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PlayStation controller patent shows off interesting new feature

Gaming news has definitely slowed down during the holiday season, but it seems Sony is going to remain in the headlines — even if it doesn't intend to. A new patent unearthed via the World Intellectual Property Organization database shows off a PlayStation controller design we haven't seen before. Now we're left to wonder which platform the controller is tied to.

As you can see via the image above, the pad doesn't look much different than the DualShock 4 we've all come to know these past few years. However, if you take a look to the sides of the grips, you'll notice two brand new buttons. These inputs can reportedly be mapped to other functions, meaning you could set a back button to act as your "X" if you wanted. Interestingly enough, these buttons serve the same purpose as the ones found on Sony's PS4 Back Button Attachment, which the company unveiled recently.

The way we see it, this could go one of two ways.

Scenario A sees Sony offering up a brand new DualShock 4 with these built-in buttons, while also selling the Back Button Attachment for those who already own DualShock 4s and don't want to buy brand new gamepads. It seems a little late to do that, given the PlayStation 5 is right around the corner. But we are getting the Back Button Attachment, after all, so Sony clearly doesn't care about the calendar. This scenario is supported by the fact that the controller appears to have a micro-USB port on top, which is not unlike the current DualShock 4s.

Scenario B is simple: this is the PlayStation 5 controller. What we're looking at isn't all that different from the DualShock 4 — which is to be expected — and though we've seen other PS5 controller patents in the past, it's possible Sony continued to revise the pad until it reached the design you see here. And this still might not be the final iteration, for what it's worth.

Unfortunately, we don't have more information for you at this time. It would be irresponsible to dub this the PS5 controller when we're not sure, but it's entirely possible that's what we're looking at. Or this could be an upgraded DS4. We'll have to sit and wait until Sony decides to show off some hardware before we really know for sure. When that happens, we'll fill you in.

The PlayStation 5 is shaping up to be quite the console

Even if this controller doesn't belong to the PlayStation 5, that doesn't take away from the interest Sony's drawn for its next-generation console. We've heard plenty about the system thanks to numerous Sony interviews and statements, and a few patents have shed some light on the PS5, as well.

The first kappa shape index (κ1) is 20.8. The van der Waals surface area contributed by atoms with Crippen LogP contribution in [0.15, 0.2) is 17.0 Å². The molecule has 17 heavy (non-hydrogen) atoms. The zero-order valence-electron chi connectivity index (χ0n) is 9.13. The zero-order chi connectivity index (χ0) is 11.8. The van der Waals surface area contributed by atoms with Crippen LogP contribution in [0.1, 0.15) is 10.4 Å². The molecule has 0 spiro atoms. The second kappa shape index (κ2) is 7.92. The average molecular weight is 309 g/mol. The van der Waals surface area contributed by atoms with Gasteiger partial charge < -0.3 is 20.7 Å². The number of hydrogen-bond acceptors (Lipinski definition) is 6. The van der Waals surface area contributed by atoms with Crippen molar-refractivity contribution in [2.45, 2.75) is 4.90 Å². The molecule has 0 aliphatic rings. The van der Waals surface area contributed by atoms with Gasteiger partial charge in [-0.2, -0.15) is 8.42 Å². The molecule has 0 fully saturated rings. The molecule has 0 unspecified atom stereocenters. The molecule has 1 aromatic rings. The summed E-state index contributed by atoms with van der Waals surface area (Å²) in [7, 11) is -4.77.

We know, for instance, that the PlayStation 5 plans to make gaming far more of a sensory experience. Sony plans to incorporate haptic feedback into its joysticks and triggers, allowing players to feel the tension of a drawn bow or the sensation of crossing an icy surface. We also know Sony wants to put fewer barriers in between players and the activities they might be interested in. The PS5's operating system will highlight games being played by friends, quests players can kick off in titles, and more.

On top of that, it sure sounds like Sony learned its lessons from the days of the PlayStation 3. Back when the PS3 launched, Sony believed its Cell Processor was revolutionary; what it ultimately did, however, was make life more complicated for developers. The PlayStation 4 took a step toward ease of use, and now it sounds like the PlayStation 5 will go even further. In fact, according to Sony exec Shuhei Yoshida, developers are already heaping praise onto the PS5, with some calling it the easiest platform they've ever developed for.

And that controller patent we discussed earlier? Well, that's not the only one of those we've seen. A patent for a new PlayStation gamepad was actually discovered a little more than a month ago, and interestingly enough, it completely does away with the light bar Sony introduced in the DualShock 4. At the time, we believed we might have been looking at the PS5 gamepad, which would presumably be called the DualShock 5. But with this latest patent showing up, we're honestly not sure what Sony is up to in the controller department anymore.

We feel pretty confident we'll be seeing the PlayStation 5 sometime in the first half of this year. Once we lay eyes on the system, we'll have a better sense of what's real about the console and what isn't. We'll be reporting on all PS5 news in the meantime, so stay tuned.